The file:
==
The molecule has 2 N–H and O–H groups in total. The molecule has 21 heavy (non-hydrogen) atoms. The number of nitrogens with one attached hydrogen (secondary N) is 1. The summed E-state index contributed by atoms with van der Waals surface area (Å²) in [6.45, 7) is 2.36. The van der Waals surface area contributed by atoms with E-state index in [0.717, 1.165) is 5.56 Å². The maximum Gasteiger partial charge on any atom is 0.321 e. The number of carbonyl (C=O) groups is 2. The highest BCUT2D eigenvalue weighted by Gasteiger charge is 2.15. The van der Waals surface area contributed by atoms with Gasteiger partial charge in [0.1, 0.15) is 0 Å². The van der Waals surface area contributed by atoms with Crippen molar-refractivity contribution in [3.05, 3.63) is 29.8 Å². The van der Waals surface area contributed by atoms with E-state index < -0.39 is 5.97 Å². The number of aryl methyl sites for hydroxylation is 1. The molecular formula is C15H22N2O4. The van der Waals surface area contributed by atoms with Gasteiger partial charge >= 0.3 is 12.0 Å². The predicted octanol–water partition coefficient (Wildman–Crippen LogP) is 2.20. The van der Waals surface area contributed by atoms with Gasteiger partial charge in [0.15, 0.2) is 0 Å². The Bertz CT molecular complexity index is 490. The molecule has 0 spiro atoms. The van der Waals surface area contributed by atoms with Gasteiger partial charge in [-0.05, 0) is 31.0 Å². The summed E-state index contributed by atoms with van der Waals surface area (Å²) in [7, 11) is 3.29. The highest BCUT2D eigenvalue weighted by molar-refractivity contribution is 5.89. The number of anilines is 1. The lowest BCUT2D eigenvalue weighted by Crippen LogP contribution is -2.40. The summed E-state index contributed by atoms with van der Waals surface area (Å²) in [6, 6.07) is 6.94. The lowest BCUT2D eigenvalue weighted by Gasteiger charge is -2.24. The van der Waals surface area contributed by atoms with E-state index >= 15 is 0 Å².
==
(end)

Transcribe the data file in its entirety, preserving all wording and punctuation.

The molecule has 2 N–H and O–H groups in total. The molecule has 21 heavy (non-hydrogen) atoms. The number of nitrogens with one attached hydrogen (secondary N) is 1. The summed E-state index contributed by atoms with van der Waals surface area (Å²) in [6.45, 7) is 2.36. The van der Waals surface area contributed by atoms with E-state index in [0.717, 1.165) is 5.56 Å². The maximum Gasteiger partial charge on any atom is 0.321 e. The number of carbonyl (C=O) groups is 2. The highest BCUT2D eigenvalue weighted by Gasteiger charge is 2.15. The van der Waals surface area contributed by atoms with Gasteiger partial charge in [0.1, 0.15) is 0 Å². The van der Waals surface area contributed by atoms with Crippen molar-refractivity contribution in [3.05, 3.63) is 29.8 Å². The van der Waals surface area contributed by atoms with E-state index < -0.39 is 5.97 Å². The number of aryl methyl sites for hydroxylation is 1. The molecular formula is C15H22N2O4. The van der Waals surface area contributed by atoms with Gasteiger partial charge >= 0.3 is 12.0 Å². The predicted octanol–water partition coefficient (Wildman–Crippen LogP) is 2.20. The van der Waals surface area contributed by atoms with Gasteiger partial charge in [0.15, 0.2) is 0 Å². The Bertz CT molecular complexity index is 490. The molecule has 0 spiro atoms. The van der Waals surface area contributed by atoms with Gasteiger partial charge in [-0.05, 0) is 31.0 Å². The summed E-state index contributed by atoms with van der Waals surface area (Å²) in [7, 11) is 3.29. The highest BCUT2D eigenvalue weighted by molar-refractivity contribution is 5.89. The number of anilines is 1. The lowest BCUT2D eigenvalue weighted by Crippen LogP contribution is -2.40. The summed E-state index contributed by atoms with van der Waals surface area (Å²) in [6, 6.07) is 6.94. The lowest BCUT2D eigenvalue weighted by Gasteiger charge is -2.24. The van der Waals surface area contributed by atoms with E-state index >= 15 is 0 Å².